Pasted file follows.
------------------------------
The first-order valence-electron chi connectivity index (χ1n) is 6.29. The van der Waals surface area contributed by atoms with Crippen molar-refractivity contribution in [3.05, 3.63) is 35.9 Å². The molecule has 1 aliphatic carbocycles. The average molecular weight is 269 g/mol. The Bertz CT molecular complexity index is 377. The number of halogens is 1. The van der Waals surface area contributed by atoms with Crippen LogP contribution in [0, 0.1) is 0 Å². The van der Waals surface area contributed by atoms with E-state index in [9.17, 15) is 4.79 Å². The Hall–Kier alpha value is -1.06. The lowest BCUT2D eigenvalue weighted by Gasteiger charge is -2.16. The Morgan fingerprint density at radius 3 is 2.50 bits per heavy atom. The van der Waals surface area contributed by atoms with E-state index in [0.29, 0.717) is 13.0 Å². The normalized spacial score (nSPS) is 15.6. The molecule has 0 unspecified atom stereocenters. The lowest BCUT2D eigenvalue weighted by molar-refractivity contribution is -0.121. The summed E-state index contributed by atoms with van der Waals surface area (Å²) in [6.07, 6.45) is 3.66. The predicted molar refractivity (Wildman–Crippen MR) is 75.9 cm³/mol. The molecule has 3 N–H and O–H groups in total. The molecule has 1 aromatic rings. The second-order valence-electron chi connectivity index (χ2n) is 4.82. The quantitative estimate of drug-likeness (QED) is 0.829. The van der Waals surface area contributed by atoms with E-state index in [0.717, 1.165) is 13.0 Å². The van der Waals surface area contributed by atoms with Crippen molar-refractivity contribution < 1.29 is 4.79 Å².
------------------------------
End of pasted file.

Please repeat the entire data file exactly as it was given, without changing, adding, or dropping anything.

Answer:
The first-order valence-electron chi connectivity index (χ1n) is 6.29. The van der Waals surface area contributed by atoms with Crippen molar-refractivity contribution in [3.05, 3.63) is 35.9 Å². The molecule has 1 aliphatic carbocycles. The average molecular weight is 269 g/mol. The Bertz CT molecular complexity index is 377. The number of halogens is 1. The van der Waals surface area contributed by atoms with Crippen LogP contribution in [0, 0.1) is 0 Å². The van der Waals surface area contributed by atoms with E-state index in [9.17, 15) is 4.79 Å². The Hall–Kier alpha value is -1.06. The lowest BCUT2D eigenvalue weighted by Gasteiger charge is -2.16. The Morgan fingerprint density at radius 3 is 2.50 bits per heavy atom. The van der Waals surface area contributed by atoms with E-state index in [0.29, 0.717) is 13.0 Å². The normalized spacial score (nSPS) is 15.6. The molecule has 0 unspecified atom stereocenters. The lowest BCUT2D eigenvalue weighted by molar-refractivity contribution is -0.121. The summed E-state index contributed by atoms with van der Waals surface area (Å²) in [6.07, 6.45) is 3.66. The predicted molar refractivity (Wildman–Crippen MR) is 75.9 cm³/mol. The molecule has 3 N–H and O–H groups in total. The molecule has 1 aromatic rings. The second-order valence-electron chi connectivity index (χ2n) is 4.82. The quantitative estimate of drug-likeness (QED) is 0.829. The van der Waals surface area contributed by atoms with E-state index in [0.717, 1.165) is 13.0 Å². The van der Waals surface area contributed by atoms with Crippen molar-refractivity contribution < 1.29 is 4.79 Å².